On-Site Magazine

Looking down: Toronto remains comfortably on top in latest North American construction crane count

By David Kennedy   

Construction Equipment

A voracious appetite for new towers has allowed Toronto to extend its lead over its North American rivals in the key construction indicator

Steady building activity across the city continues, with many projects reshaping the Toronto skyline both in and outside the core. Towers around Yonge and Bloor streets seen here

TORONTO—A voracious appetite for new residential, office and mixed-use towers has allowed Toronto to extend its considerable lead over its North American rivals in a key construction indicator.

104 cranes are at work throughout the city, according to Rider Levett Bucknall Ltd.’s latest North American Crane Index. The count is seven higher than the consulting firm tallied last August and places Toronto far above the dozen other cities included in the study.

The demand for housing and work space continues to push development in both Toronto’s downtown core and other high density areas, such as Humber Bay Shores, Liberty Village and several pockets along Yonge Street. As the calendar turned over to 2019, RLB said increased infrastructure spending would fuel further construction. It pointed to 400 high-rises currently on the development docket in the report released earlier this month.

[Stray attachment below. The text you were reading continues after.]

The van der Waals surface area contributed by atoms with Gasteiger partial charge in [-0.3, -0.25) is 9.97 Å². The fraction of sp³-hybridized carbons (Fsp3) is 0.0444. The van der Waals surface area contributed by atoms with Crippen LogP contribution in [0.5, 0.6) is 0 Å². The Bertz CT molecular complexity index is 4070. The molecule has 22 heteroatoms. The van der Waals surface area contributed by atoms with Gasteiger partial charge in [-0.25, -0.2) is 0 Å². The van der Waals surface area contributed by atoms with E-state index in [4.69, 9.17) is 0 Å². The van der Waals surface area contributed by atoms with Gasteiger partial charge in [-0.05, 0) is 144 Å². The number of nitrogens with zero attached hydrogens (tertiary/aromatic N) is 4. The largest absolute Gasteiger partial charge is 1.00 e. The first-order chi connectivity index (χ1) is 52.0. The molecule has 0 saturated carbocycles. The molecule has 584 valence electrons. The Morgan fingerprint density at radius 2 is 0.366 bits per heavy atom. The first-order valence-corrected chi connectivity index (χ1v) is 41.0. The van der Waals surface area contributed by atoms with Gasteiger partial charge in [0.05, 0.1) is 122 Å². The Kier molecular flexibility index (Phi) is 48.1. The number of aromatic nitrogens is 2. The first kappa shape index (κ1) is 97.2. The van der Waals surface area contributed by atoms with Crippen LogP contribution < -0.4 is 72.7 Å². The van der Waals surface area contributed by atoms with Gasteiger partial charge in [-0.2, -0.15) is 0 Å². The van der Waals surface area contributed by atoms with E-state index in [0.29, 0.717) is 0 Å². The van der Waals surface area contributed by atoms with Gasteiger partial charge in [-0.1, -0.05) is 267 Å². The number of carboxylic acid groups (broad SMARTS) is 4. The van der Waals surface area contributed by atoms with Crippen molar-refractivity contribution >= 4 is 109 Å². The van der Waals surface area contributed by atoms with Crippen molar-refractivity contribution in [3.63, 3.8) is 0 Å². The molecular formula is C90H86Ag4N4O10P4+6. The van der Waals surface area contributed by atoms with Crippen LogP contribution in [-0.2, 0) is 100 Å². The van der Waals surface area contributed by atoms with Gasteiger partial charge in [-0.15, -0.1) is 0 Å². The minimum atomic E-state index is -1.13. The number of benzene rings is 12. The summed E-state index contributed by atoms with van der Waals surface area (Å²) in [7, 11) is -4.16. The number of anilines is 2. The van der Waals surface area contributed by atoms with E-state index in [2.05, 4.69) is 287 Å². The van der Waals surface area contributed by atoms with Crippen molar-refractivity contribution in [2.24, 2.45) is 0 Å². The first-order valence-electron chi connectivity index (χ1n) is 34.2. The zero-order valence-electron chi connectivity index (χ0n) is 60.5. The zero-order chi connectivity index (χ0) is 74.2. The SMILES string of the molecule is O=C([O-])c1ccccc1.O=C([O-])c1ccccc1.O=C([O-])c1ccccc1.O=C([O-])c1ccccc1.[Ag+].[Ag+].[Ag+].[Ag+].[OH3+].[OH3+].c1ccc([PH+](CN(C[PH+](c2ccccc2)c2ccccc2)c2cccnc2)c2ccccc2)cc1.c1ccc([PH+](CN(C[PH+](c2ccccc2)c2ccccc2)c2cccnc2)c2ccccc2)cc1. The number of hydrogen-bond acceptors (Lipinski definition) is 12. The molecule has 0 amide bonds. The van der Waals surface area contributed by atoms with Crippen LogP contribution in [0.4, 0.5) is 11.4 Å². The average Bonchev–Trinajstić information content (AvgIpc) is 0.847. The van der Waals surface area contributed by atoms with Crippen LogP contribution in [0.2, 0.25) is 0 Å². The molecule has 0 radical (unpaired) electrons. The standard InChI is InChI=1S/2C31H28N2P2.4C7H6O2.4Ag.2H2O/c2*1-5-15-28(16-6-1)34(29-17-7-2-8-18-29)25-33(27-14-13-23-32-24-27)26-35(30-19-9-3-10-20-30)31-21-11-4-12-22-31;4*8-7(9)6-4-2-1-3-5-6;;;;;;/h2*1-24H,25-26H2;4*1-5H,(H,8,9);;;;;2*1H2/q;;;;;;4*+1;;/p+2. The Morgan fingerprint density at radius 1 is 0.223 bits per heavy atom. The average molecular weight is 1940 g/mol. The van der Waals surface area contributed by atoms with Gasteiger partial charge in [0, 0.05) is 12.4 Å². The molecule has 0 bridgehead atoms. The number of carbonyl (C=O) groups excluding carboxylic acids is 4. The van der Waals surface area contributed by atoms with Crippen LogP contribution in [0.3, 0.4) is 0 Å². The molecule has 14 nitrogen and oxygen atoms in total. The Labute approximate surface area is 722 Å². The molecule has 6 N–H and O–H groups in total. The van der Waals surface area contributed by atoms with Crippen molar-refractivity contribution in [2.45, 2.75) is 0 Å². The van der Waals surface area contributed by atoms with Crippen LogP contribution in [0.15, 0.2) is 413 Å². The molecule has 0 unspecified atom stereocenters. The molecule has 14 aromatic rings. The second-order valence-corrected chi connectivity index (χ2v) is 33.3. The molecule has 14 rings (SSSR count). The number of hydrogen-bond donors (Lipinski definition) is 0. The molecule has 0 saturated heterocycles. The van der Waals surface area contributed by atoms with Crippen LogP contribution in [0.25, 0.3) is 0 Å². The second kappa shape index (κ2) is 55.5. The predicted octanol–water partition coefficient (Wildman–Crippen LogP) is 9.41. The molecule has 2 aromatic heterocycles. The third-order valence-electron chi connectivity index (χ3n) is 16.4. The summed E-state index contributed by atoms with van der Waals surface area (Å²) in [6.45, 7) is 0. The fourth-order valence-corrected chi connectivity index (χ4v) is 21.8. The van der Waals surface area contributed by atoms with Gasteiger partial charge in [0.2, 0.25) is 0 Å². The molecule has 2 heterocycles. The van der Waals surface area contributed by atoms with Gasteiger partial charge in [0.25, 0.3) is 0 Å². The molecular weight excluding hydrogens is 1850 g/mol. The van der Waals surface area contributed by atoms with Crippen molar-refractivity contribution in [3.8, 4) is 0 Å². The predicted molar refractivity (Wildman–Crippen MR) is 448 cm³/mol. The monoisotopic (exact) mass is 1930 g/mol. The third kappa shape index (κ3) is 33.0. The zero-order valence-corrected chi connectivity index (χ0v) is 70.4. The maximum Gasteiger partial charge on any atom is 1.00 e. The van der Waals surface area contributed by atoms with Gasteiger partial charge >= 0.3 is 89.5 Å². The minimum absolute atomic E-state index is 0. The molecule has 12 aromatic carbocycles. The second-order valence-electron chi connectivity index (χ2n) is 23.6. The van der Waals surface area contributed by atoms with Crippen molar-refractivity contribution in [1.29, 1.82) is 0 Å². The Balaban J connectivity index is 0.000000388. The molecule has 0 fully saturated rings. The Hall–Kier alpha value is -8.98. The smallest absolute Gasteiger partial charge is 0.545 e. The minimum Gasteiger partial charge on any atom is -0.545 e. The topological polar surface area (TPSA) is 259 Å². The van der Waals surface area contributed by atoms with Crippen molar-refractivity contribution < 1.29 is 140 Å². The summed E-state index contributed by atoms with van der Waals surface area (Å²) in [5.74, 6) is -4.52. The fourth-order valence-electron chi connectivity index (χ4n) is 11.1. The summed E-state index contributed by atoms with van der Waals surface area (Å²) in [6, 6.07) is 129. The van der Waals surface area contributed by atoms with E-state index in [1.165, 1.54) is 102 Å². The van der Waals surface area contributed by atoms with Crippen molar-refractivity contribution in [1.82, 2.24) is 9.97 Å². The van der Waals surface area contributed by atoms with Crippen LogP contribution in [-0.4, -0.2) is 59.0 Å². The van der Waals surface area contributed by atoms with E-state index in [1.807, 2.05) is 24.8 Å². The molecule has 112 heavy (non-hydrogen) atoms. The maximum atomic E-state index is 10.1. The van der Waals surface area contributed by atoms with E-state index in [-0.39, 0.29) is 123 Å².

Seattle remains is second place in the crane rankings, though the Pacific city saw six of the heavy pieces of equipment depart its skyline since the last count. Los Angeles rounds out the top three after adding eight cranes over the past several months to reach a total of 44.


Lower on the list, Portland, San Francisco, New York, Washington DC and Chicago have between 26 and 30 cranes each. The index tracks building in 13 North American cities, but does leave out several sizeable urban centres, notably Mexico City, Houston, Montreal and Vancouver.

Calgary, meanwhile, the only other Canadian city included, ranks fourth in the January 2019 index with 33 cranes. RLB credited new standards regulating urban density for the jump from 26 previously.


Stories continue below